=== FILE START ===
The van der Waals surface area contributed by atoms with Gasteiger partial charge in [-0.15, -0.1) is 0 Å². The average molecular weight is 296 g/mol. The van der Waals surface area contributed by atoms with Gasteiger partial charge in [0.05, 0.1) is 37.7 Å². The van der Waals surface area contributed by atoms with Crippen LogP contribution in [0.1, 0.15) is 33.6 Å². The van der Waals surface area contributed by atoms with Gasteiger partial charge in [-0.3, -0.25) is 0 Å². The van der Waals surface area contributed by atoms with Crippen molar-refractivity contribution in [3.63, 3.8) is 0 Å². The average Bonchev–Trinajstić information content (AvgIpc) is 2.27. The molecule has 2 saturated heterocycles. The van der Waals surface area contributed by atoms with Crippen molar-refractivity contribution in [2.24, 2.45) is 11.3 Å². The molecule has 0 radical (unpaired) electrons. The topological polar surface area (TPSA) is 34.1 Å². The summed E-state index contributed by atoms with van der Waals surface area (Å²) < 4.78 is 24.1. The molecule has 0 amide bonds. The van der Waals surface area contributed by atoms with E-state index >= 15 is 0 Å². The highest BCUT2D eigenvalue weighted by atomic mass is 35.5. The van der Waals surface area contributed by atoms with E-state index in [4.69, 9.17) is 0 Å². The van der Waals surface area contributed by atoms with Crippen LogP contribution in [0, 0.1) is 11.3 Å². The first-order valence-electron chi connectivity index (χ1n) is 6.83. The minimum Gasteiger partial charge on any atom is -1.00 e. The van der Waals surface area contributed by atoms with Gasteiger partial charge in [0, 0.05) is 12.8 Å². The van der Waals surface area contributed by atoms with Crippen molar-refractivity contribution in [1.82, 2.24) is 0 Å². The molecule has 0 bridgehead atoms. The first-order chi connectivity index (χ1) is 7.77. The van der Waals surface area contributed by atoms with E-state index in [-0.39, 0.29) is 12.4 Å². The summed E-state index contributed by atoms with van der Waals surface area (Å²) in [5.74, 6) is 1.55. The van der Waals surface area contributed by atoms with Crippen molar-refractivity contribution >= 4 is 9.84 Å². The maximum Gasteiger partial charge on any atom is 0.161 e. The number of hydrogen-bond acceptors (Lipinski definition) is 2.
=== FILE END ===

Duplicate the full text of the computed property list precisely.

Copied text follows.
The van der Waals surface area contributed by atoms with Gasteiger partial charge in [-0.15, -0.1) is 0 Å². The average molecular weight is 296 g/mol. The van der Waals surface area contributed by atoms with Gasteiger partial charge in [0.05, 0.1) is 37.7 Å². The van der Waals surface area contributed by atoms with Crippen LogP contribution in [0.1, 0.15) is 33.6 Å². The van der Waals surface area contributed by atoms with Gasteiger partial charge in [-0.3, -0.25) is 0 Å². The van der Waals surface area contributed by atoms with Crippen molar-refractivity contribution in [3.63, 3.8) is 0 Å². The average Bonchev–Trinajstić information content (AvgIpc) is 2.27. The molecule has 2 saturated heterocycles. The van der Waals surface area contributed by atoms with Crippen molar-refractivity contribution in [2.24, 2.45) is 11.3 Å². The molecule has 0 radical (unpaired) electrons. The topological polar surface area (TPSA) is 34.1 Å². The summed E-state index contributed by atoms with van der Waals surface area (Å²) < 4.78 is 24.1. The molecule has 0 amide bonds. The van der Waals surface area contributed by atoms with E-state index >= 15 is 0 Å². The highest BCUT2D eigenvalue weighted by atomic mass is 35.5. The van der Waals surface area contributed by atoms with E-state index in [4.69, 9.17) is 0 Å². The van der Waals surface area contributed by atoms with Crippen LogP contribution in [0, 0.1) is 11.3 Å². The first-order valence-electron chi connectivity index (χ1n) is 6.83. The minimum Gasteiger partial charge on any atom is -1.00 e. The van der Waals surface area contributed by atoms with Gasteiger partial charge in [0, 0.05) is 12.8 Å². The van der Waals surface area contributed by atoms with Crippen molar-refractivity contribution in [1.82, 2.24) is 0 Å². The molecule has 0 bridgehead atoms. The first-order chi connectivity index (χ1) is 7.77. The van der Waals surface area contributed by atoms with E-state index in [-0.39, 0.29) is 12.4 Å². The summed E-state index contributed by atoms with van der Waals surface area (Å²) in [5.74, 6) is 1.55. The van der Waals surface area contributed by atoms with Crippen molar-refractivity contribution >= 4 is 9.84 Å². The maximum Gasteiger partial charge on any atom is 0.161 e. The number of hydrogen-bond acceptors (Lipinski definition) is 2.